St Bees RNLI and Paramedics in joint rescue

Lifeboats News Release

On Saturday 16 September, St Bees RNLI had their second call out of the day when they were asked to assist Paramedics, who were attending a young person who had fallen on the rocks close to St Bees beach.

St Bees RNLI volunteers bringing the injured youngster back from up the rocks

RNLI/Colin Wadey

Carrying the casualty.

At 8:40 the volunteers at St Bees RNLI were asked by UK Coastguard to go to the assistance of a young person on St Bees beach. The casualty had fallen and injured his leg while out with his friend taking photos for a school project.

The RNLI volunteers met up with the paramedics, who were already on scene, and under their supervision, carried the young person back to the lifeboat station on a stretcher, where a waiting ambulance met them.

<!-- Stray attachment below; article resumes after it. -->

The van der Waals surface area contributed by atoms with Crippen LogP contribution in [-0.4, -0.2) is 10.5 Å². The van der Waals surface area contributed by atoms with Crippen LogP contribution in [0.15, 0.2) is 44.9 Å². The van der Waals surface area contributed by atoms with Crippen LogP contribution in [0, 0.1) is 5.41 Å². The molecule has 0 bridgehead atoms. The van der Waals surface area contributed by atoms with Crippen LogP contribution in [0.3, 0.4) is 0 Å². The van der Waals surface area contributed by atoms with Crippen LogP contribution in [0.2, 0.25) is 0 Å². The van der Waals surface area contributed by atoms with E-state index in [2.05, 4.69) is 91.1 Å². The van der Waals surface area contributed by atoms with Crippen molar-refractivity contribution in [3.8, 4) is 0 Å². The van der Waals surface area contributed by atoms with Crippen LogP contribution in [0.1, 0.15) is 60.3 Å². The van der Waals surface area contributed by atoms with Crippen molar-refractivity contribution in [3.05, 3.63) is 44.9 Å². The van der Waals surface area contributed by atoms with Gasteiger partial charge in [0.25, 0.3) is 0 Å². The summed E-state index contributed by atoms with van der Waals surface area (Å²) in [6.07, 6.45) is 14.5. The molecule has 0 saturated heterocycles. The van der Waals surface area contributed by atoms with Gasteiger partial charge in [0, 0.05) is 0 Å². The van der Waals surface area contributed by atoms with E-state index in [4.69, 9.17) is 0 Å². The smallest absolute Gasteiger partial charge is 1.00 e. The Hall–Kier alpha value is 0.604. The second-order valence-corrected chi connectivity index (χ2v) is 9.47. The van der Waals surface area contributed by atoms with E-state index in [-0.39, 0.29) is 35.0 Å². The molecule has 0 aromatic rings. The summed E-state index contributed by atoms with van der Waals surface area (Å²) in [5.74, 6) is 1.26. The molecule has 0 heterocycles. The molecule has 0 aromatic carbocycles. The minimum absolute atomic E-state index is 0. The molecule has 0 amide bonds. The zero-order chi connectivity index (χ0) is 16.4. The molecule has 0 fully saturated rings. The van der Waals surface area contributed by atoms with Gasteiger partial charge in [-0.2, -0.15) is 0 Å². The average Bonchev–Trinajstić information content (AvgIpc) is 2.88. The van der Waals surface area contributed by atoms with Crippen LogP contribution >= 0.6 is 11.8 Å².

Dick Bedows, St Bees RNLI Operations Manager, said: ‘I would like to commend the causalities friend for his fast thinking in dialling 999, it really helped the emergency services get to the young lad quickly’.

RNLI Picture captions

Photo 1: carrying the casualty.

Photo 2: meeting up with the ambulance.

Meeting up with the ambulance back at the lifeboat station.

RNLI/Colin Wadey

Safley back at the ambulance.

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The RNLI charity saves lives at sea. Its volunteers provide a 24-hour search and rescue service around the United Kingdom and Republic of Ireland coasts. The RNLI operates over 238 lifeboat stations in the UK and Ireland and more than 240 lifeguard units on beaches around the UK and Channel Islands. The RNLI is independent of Coastguard and government and depends on voluntary donations and legacies to maintain its rescue service. Since the RNLI was founded in 1824, its lifeboat crews and lifeguards have saved over 142,700 lives.

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